by Juan Mora-Torres
I have followed Celso Piña’s musical production since the release of Barrio Bravo, his 2001 breakthrough album. At that time I was living in San Antonio, Texas and “Cumbia sobre el río,” a song from that album, was being played everywhere I went. I bought Barrio Bravo and caught the Celso Piña fever, regarding it as one of the most original albums to come out of Latin America. A few years later I met Celso after he performed at a music festival in Chicago. We had a long conversation about Monterrey, growing up in the Cerro de la Campana, the history and the growing popularity of cumbia in the Americas. I was fortunate to attend his last performance at the Pilsen Fest.
As I reflect on his death and the significance of his artistic production that has captivated me since 2001, I sincerely believe that his music is one of the soundtracks that has captured the cultural transformations of the first two decades of this century, an age of rapid globalization whose features include the building of walls between the rich and poor nations, on the one hand, and cultural transgressions on the other. His post-2001 musical production trespassed the walls of established musical genres by fusing the local, especially the music of the urban poor, with latest international sounds to create something different. Piña and his band, the Ronda Bogota, blended Colombian cumbia with rock, funk, reggae, bolero, ska, rock and rap and other sounds. Stated another way, Celso Piña was one of the pioneers that ushered the new sounds that have influenced the emergence of the urban cumbia that is heard from Buenos Aires to Chicago.
The tracks on Barrio Bravo provide various hints that propelled Piña’s transition from a “traditional” cumbia vallenata musician to a creator of the “modern” cumbia urbana. Piña, a native of Monterrey, declared in one of the tracks that “música es música” and calls for the ending of prejudices that had created walls among musicians and listeners and compertalized them into rockeros, colombianos (cumbianeros), gruperos, and norteño tribes. This was a bold statement considering that for twenty years Piña had been a faithful colombiano, playing vallenato at bars, weddings, and street parties. Over these years, he cultivated a cult-like following within the city’s barrios bravo, such as the Colonia Independencia, the birthplace of Monterrey’s cumbia colombiana. Besides seeking an understanding among the city’s musical tribes, Piña also called for the accommodation of these genres because “aquí (Monterrey) se puede acoplar todo.” The mixing of sounds became his new gospel.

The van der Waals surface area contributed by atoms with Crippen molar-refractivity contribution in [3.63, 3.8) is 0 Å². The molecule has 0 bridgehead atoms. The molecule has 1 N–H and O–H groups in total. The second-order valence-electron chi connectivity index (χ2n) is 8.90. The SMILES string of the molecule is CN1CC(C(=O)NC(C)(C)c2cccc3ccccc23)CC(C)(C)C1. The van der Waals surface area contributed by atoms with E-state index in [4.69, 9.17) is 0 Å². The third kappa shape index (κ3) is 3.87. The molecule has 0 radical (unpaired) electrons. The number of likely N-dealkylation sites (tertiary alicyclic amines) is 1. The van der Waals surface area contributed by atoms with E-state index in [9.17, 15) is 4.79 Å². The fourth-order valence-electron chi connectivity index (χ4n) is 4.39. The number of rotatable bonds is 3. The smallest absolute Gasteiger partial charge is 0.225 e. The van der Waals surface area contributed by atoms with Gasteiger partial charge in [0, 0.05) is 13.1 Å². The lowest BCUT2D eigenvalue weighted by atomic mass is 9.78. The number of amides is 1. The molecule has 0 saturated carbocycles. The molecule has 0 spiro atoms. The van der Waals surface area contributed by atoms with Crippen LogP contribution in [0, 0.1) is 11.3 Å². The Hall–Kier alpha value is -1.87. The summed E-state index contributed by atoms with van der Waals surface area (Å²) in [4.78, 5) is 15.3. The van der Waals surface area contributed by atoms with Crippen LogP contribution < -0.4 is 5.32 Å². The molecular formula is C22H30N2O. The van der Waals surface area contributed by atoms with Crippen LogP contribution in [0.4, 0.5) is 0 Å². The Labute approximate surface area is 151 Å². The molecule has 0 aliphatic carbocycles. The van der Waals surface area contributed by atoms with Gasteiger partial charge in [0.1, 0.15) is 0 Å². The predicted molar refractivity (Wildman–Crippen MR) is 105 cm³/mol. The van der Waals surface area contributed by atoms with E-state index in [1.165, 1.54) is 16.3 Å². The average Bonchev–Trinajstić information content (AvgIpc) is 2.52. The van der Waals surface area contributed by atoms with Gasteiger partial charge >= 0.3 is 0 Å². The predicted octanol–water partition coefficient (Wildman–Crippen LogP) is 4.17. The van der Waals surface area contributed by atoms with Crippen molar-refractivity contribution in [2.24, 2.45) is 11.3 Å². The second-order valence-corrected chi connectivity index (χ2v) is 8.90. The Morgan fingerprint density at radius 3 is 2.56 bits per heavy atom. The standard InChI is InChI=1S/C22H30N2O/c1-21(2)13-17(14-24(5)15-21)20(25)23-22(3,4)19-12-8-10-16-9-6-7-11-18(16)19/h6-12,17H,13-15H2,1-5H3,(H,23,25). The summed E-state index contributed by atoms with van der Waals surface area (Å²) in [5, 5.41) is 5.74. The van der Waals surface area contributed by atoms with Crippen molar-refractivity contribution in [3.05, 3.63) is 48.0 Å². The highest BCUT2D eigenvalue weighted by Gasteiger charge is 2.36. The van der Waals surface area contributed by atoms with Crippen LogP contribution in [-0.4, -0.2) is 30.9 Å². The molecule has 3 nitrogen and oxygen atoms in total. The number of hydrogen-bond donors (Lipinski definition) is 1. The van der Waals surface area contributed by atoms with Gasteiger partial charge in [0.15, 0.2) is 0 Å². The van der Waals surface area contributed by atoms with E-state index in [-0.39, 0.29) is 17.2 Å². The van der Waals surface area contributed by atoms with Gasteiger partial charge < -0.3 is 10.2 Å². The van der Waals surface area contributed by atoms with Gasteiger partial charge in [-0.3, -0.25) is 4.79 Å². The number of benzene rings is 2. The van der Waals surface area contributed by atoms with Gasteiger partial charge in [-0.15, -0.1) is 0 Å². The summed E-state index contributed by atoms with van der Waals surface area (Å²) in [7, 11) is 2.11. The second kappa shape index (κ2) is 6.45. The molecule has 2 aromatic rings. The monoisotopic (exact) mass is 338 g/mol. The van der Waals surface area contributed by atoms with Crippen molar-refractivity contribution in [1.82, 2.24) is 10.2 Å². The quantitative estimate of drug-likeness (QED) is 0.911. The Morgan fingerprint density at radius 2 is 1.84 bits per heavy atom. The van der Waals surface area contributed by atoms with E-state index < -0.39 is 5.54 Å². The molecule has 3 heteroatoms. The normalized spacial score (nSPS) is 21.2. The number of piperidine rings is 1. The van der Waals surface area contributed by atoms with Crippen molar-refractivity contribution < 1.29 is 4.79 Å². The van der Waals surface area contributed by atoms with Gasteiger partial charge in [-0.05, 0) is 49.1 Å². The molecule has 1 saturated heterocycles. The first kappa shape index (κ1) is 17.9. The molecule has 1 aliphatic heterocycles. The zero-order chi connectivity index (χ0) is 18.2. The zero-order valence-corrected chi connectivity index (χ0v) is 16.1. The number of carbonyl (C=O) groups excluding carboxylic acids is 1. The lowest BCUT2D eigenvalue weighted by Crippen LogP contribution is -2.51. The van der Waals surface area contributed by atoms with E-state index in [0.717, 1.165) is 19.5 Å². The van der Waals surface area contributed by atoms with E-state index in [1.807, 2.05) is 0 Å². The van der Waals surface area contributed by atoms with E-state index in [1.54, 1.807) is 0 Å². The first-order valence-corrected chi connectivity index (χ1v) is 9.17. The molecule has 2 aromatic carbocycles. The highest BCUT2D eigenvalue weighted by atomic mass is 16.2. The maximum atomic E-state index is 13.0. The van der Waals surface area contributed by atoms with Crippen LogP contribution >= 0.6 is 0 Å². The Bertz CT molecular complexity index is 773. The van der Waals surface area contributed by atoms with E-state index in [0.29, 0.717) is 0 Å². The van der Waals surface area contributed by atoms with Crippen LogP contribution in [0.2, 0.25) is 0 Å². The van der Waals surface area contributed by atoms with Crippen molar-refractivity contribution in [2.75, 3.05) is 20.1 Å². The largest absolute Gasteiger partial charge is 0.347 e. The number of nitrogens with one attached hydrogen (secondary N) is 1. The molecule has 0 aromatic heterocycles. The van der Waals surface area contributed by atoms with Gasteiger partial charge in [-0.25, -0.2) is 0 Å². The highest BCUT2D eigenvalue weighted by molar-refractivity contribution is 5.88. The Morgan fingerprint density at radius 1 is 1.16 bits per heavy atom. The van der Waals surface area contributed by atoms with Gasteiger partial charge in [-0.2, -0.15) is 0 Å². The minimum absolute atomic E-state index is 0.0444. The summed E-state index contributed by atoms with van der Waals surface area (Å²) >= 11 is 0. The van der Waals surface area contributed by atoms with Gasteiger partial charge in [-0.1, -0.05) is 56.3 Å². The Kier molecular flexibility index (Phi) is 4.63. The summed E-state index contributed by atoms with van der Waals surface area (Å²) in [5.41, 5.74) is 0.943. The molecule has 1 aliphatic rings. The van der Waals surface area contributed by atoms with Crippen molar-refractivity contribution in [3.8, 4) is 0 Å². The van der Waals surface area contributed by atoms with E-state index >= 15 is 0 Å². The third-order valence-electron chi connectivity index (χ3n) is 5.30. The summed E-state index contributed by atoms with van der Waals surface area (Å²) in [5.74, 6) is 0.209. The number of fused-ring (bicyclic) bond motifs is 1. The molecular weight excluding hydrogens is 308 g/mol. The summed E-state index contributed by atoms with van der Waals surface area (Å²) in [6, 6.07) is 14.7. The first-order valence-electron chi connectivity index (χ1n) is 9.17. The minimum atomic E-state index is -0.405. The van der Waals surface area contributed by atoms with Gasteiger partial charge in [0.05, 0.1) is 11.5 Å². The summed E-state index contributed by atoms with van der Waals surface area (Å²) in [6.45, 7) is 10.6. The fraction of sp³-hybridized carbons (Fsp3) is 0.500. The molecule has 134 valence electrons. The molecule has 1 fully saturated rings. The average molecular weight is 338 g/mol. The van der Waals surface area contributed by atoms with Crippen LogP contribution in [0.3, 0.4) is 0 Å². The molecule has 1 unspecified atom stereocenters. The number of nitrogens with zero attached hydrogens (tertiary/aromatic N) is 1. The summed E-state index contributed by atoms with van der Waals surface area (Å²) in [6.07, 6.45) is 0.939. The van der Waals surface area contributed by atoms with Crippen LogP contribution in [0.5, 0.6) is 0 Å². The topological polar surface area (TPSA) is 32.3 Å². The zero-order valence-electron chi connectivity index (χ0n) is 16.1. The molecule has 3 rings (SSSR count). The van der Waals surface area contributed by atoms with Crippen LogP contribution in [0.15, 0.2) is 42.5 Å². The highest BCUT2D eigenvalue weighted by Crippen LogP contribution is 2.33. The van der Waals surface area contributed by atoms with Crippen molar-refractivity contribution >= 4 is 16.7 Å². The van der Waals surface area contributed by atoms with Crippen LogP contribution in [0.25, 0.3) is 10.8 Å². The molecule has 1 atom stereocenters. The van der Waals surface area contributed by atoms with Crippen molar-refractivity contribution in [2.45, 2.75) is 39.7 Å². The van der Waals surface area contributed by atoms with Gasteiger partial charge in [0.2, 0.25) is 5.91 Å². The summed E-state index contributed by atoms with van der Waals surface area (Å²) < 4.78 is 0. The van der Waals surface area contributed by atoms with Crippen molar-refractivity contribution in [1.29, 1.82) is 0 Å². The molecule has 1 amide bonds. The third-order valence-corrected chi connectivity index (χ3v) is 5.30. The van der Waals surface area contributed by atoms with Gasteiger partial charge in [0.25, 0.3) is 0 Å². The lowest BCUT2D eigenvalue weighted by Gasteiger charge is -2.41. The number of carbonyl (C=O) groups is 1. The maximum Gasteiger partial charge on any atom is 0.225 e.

In pursuit of blending sound, Barrio Bravo represented not only Piña’s break with traditional cumbia but also his first experiment in fusing cumbia with other musical genres. Although not well known outside of Monterrey’s barrios bravos, Piña had earned the respect of many well-known musicians in Mexico. He invited musicians of the grupero-norteño genres (Bronco, La Firma, and Los Humildes), rock (Santa Sabina, Resorte, Café Tacuba, and El Gran Silencio) and hip-hop (King Changó and Control Machete) to participate in his Barrio Bravo experiment. This was not an experiment of a mad artist who fused all to see what came out but of a maestro who carefully selected sounds that, as he noted in a track, “realmente valgan la pena.” The fusing of the Piña’s accordion-driven cumbia with different musical sounds created a new cumbia that depicts the urban as disorderly and chaotic, but also with an essence of complete and sustained animation. Barrio Bravo became a critically acclaimed album and Piña reached millions of new listeners (and he thanked “la pirateria” for spreading his music).